Let’s remember that alcoholics are not the only ones bedeviled by sick emotions. Moreover, it is usually a fact that our behavior when drinking has aggravated the defects of others. We’ve repeatedly strained the patience of our best friends to a snapping point, and have brought out the very worst in those who didn’t think much of us to begin with. In many instances we are really dealing with fellow sufferers, people whose woes we have increased. If we are now about to ask forgiveness for ourselves, why shouldn’t we start out by forgiving them, one and all? (12&12; 78)
As I progressed through the steps, I discovered that merely recognizing I’ve been hurt wasn’t enough. Simply understanding that the people in my life were “perhaps sick and suffering” wasn’t enough. I had to realize that MY history of epic bad behavior almost always made THEIR behavior worse. I had to realize the things I had done out of an overabundance of character defects “increased their woes” and “brought out the very worst in those who didn’t think much of me.”
It was uncomfortable to learn that to a certain extent – and in some situations – MY behavior resulted in THEIR behavior.
But there were still some people I just couldn’t seem to forgive. I knew I had contributed to their wrong, I knew they were sick like I was, I’d pushed through the “defense response of my twisted emotions” and still hadn’t gotten to the other side.
I couldn’t forgive them.
My very patient sponsor explained that I needed to FIRST understand my resentments against these specific people on a deeper level than feeling pissed off – or, as he put it, “experience a vital shift in perspective.”
Resentments Are Baseline Objections to Reality
On my SECOND pass through the steps, after my sponsor and I spent an appreciable amount of time talking about my irritations with life — my hurts, my disappointments — one thing became painfully apparent that I hadn’t noticed before: all my resentments came from me not getting something important I wanted; I got “no.”
- I wanted my boyfriend to be kind and dependable; we argued and the bills were never paid. I got “no.”
- I wanted my best friend to tell the truth; she lied and spread untruths about me. I got “no.”
- I wanted a particular sponsee to recover. I wanted them to work the steps, go to meetings, do the deal. I believed that their successful recovery would bear witness to the world (and to me ) that I was working a “good” program; they ignored suggestions, relapsed, left me for other sponsors. They died. I got “no.”
- I wanted my dad to love me as a child, I wanted to have the father I deserved; I wasn‘t loved in a way I felt good about. I wasn’t loved at all. I got “no.”
Almost every resentment I still carried – even after working all the steps – had to do with hearing “no” when I wanted to hear “yes.” From this it follows that the kind of forgiveness that enables long-term recovery is — in essence — making peace with the word “no.”
Making Peace With the Word “No”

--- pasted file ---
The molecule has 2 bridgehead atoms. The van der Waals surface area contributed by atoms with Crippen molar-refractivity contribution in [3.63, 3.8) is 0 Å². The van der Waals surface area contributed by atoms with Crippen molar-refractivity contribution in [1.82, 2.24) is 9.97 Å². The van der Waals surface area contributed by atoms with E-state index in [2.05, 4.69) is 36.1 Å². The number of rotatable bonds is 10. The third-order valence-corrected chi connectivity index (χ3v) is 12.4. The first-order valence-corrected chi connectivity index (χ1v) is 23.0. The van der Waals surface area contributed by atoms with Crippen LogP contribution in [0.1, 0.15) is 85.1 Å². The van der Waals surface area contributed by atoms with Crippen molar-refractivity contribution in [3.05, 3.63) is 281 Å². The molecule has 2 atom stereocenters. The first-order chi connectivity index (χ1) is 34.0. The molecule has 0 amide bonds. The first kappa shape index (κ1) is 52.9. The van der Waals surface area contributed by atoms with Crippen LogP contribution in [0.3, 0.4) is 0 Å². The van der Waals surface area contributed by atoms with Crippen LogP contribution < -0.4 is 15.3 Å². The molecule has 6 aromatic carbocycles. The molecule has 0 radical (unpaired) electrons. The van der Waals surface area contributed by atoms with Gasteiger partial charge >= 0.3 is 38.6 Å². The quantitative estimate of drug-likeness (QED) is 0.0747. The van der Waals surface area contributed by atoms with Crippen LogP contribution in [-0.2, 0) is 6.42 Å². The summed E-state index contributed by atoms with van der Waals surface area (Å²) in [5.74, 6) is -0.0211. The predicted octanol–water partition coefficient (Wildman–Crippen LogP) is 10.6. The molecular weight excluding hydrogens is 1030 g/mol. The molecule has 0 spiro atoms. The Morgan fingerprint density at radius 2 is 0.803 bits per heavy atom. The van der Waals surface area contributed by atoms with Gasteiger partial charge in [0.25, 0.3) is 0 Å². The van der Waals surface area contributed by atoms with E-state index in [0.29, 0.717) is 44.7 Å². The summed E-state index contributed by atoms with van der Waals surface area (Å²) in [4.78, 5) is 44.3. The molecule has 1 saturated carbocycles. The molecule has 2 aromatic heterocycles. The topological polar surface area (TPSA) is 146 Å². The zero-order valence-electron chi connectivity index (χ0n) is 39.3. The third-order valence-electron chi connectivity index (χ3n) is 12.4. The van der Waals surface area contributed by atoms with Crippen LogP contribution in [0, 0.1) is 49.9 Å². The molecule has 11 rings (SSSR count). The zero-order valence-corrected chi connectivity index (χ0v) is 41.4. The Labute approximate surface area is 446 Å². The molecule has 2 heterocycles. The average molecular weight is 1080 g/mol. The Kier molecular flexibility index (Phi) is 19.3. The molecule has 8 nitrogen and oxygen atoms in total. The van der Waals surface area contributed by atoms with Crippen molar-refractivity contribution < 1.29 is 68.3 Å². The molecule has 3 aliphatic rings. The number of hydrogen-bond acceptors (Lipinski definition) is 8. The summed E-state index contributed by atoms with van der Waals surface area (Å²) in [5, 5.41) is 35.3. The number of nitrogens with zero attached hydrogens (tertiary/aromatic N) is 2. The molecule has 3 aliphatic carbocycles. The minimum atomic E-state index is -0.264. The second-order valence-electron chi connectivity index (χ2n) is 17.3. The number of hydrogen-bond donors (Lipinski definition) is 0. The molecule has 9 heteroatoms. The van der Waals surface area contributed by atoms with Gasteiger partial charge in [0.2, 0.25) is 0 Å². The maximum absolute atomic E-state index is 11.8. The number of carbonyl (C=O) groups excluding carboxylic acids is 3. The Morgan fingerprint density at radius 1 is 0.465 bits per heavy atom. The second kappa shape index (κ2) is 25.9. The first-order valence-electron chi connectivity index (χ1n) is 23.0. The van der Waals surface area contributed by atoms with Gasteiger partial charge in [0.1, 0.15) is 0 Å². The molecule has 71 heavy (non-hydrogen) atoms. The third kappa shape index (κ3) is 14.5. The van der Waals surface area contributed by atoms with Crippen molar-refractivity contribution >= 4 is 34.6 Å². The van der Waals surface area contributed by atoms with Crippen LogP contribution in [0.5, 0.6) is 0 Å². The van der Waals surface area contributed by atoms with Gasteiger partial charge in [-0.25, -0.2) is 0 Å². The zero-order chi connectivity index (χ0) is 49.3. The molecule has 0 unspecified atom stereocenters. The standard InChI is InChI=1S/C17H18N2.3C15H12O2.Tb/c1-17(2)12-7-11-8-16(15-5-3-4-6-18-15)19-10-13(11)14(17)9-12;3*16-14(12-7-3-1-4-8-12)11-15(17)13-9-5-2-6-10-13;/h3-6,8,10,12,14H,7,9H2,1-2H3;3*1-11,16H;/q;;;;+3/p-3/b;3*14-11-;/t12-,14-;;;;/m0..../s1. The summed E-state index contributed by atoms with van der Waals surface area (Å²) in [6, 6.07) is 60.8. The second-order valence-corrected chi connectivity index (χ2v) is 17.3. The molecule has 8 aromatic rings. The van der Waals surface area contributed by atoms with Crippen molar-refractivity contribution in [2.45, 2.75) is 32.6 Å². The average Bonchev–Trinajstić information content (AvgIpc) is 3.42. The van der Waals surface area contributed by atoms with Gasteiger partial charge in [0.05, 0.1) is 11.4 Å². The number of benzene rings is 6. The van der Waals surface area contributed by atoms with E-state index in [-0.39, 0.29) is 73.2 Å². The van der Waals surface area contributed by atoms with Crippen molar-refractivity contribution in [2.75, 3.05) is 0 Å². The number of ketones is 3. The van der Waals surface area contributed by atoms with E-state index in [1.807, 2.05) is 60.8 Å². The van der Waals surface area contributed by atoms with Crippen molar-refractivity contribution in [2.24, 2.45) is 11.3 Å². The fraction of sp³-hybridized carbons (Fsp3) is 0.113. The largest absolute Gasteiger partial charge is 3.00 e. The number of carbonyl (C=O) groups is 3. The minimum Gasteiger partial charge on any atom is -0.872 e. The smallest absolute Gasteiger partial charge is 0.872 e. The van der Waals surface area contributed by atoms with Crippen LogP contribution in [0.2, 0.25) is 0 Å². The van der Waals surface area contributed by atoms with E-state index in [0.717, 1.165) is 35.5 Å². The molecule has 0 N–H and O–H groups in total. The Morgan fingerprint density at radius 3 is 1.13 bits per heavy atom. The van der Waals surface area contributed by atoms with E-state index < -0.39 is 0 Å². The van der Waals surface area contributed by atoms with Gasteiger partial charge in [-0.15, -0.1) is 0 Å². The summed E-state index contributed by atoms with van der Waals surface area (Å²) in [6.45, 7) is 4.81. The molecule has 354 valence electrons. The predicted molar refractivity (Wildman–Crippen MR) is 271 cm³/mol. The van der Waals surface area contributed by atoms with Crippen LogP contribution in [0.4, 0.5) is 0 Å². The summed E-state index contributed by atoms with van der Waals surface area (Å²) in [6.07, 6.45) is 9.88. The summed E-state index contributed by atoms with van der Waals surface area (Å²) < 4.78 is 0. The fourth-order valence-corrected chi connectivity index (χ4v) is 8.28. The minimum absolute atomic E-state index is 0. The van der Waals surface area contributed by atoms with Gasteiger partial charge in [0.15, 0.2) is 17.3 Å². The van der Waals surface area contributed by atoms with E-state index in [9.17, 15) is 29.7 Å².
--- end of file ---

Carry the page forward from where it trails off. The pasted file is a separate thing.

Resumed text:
This is quite a different understanding of forgiveness than most of us learned from reading through the Big Book of AA the first time, from pop culture, from various Sunday School lessons, from talks with friends and opinionated, spiritual-sounding advice. We tend to believe forgiving someone means:
- Excusing the other person’s actions, treating an offense as if it were an accident
- Having no feelings about the situation at all; not remembering the offense; behaving as if the harm never occurred
- Forgetting the incident happened completely
- Including the person in our lives on the same terms and at the same level of vulnerability, as if nothing had changed
Forgiveness as incorporated into a twelve step-manner of living has NOTHING to do with any of these.
The essence of forgiveness as old-timers in AA and NA practice it is this:
Forgiveness means being resilient when things don’t go the way we want, being at peace with “no,” being at peace with what is, being at peace with the vulnerability and fallibility inherent in human life. Forgiveness as recovering alcoholics and addicts practice it doesn’t say “the hurt didn’t matter.” Of course it matters! Twelve Step forgiveness is focused on my future well-being, giving each recovering member the chance to move forward and live a free life.
Forgiveness is Unprejudiced
We humans have a curious tendency: we treat today’s friends as if they are guilty of our past friends’ bad behavior.
- When we are hurt by a sponsee spreading gossip about us, we decide we should stop sponsoring, saying: “It isn’t worth it; I can’t trust any of the people in AA; Sponsorship isn’t for me.”
- When we are disappointed by a lost job opportunity we stop applying for future positions. “After all,” we assume. “Nobody will hire me; big companies always suck. I’m never going to get the job I REALLY want.”
- When we are hurt by an unfaithful partner, we accuse every future love-interest of cheating. We snoop through their text messages. We carefully watch their eyes for lingering when at the mall. We accuse. We malign. We infect the poison of a dead relationship into a current one until all that remains is bitterness and mistrust. We kill our present with an unforgiven past.